FDSN Dataselect Web Service


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Description

The fdsnws-dataselect service provides access to time series data for specified channels and time ranges.

Data are selected using SEED time series identifiers (network, station, location & channel) in addition to time ranges.
Data are returned in miniSEED format.

This service is an implementation of the FDSN web service specification version 1.

To retrieve raw waveform data in miniSEED format, submit a request by either of two methods:

	* via HTTP GET: Provide a series of parameter-value pairs in the URL that specify the start-time and end-time, along with the
	  desired network(s), station(s), location(s) and channel(s) . Wildcards are supported.
	* via HTTP POST: Submit a file to the service containing a list of the desired networks, stations, locations, channels,
	  start-times and end-times. This service now supports wildcards. The rest of this page describes the POSTing method in detail.

This service is designed to handle very large data requests and can easily be used with command line programs such as wget, curl
or similiar utilities.

The fdsnws-dataselect web service has all the capabilities and more than the NCEDC's legacy ws-dataselect and
ws-bulkdataselect services.

Data selection A data selection is composed of a list of network, station, location, channel, start time and end time entries. An example selection, submitted using HTTP POST, might look like:
BKCMB--BHZ2010-03-25T00:00:002010-04-01T00:00:00
BKBKS*BH?2010-03-25T00:00:002010-04-01T00:00:00
BPVARB10HHZ2010-03-25T00:00:002010-04-01T00:00:00
NCKLDB00BHN2010-03-25T00:00:002010-04-01T00:00:00

Wildcards are allowed in all fields except date fields.

wget example Requests can be made with a selection file and the wget unix command line utility. $ cat waveform.request quality=B BK CMB -- BHZ 2010-03-25T00:00:00 2010-04-01T00:00:00 BK CMB -- BHE 2010-03-25T00:00:00 2010-04-01T00:00:00 $ wget --post-file=waveform.request -O BK.miniseed http://service.ncedc.org/fdsnws/dataselect/1/query This will send the request to the server and save the results in a file name BK.miniseed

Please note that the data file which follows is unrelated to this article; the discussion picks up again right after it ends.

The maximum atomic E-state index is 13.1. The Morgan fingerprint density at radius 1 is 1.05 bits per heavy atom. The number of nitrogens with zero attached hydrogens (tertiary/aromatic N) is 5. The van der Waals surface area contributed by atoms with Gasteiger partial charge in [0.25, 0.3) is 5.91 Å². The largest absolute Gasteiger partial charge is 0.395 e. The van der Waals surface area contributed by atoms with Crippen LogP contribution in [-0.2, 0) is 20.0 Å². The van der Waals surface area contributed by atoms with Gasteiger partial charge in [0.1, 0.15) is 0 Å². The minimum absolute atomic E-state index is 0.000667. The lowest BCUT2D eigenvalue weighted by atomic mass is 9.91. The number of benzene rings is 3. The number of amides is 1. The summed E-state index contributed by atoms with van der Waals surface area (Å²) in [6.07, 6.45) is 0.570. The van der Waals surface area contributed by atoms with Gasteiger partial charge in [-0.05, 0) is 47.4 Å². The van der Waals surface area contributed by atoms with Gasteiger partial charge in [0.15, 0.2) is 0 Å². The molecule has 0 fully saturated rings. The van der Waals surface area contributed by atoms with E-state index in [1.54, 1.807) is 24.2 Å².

curl example Requests can also be made with a selection file and the curl unix command line utility. $ cat waveform.request quality=B BK CMB -- BHZ 2010-03-25T00:00:00 2010-04-01T00:00:00 BK CMB -- BHE 2010-03-25T00:00:00 2010-04-01T00:00:00 $ curl --data-binary @waveform.request -o BK.miniseed http://service.ncedc.org/fdsnws/dataselect/1/query This will send the request to the server and save the results in a file name BK.miniseed
Considerations In general, it is preferable to not ask for too much data in a single request. Large requests take longer to complete. If a large request fails due to any networking issue, it will have to be resubmitted to be completed. This will cause the entire request to be completely reprocessed and retransmitted. By breaking large requests into smaller requests, only the smaller pieces will need to be resubmitted and retransmitted if there is a networking problem. Web service network connections will break after 5 to 10 minutes if no data is transmitted. For large requests, the fdsnws-dataselect web service can take several minutes before it starts returning data. When this happens, the web service may flush the http headers with an optimistic success (200) code to the client in order to keep the network connection alive. This gives about 10 minutes to the underlying data retrieval mechanism to start pulling data out of the NCEDC archive. Thus for larger requests, the http return code can be unreliable. As data is streamed back to the client, the fdsnws-dataselect service partially buffers the returned data. During time periods when the underlying retrieval mechanism stalls, the web service will dribble the partial buffer to the client in an effort to keep the network connection alive. It is less efficient to ask for too little data in each request. Each time a request is made, a network connection must be established and a request processing unit started. For performance reasons, it is better to group together selections from the same stations and place them in the same request. This is especially true of selections that cover the same time periods.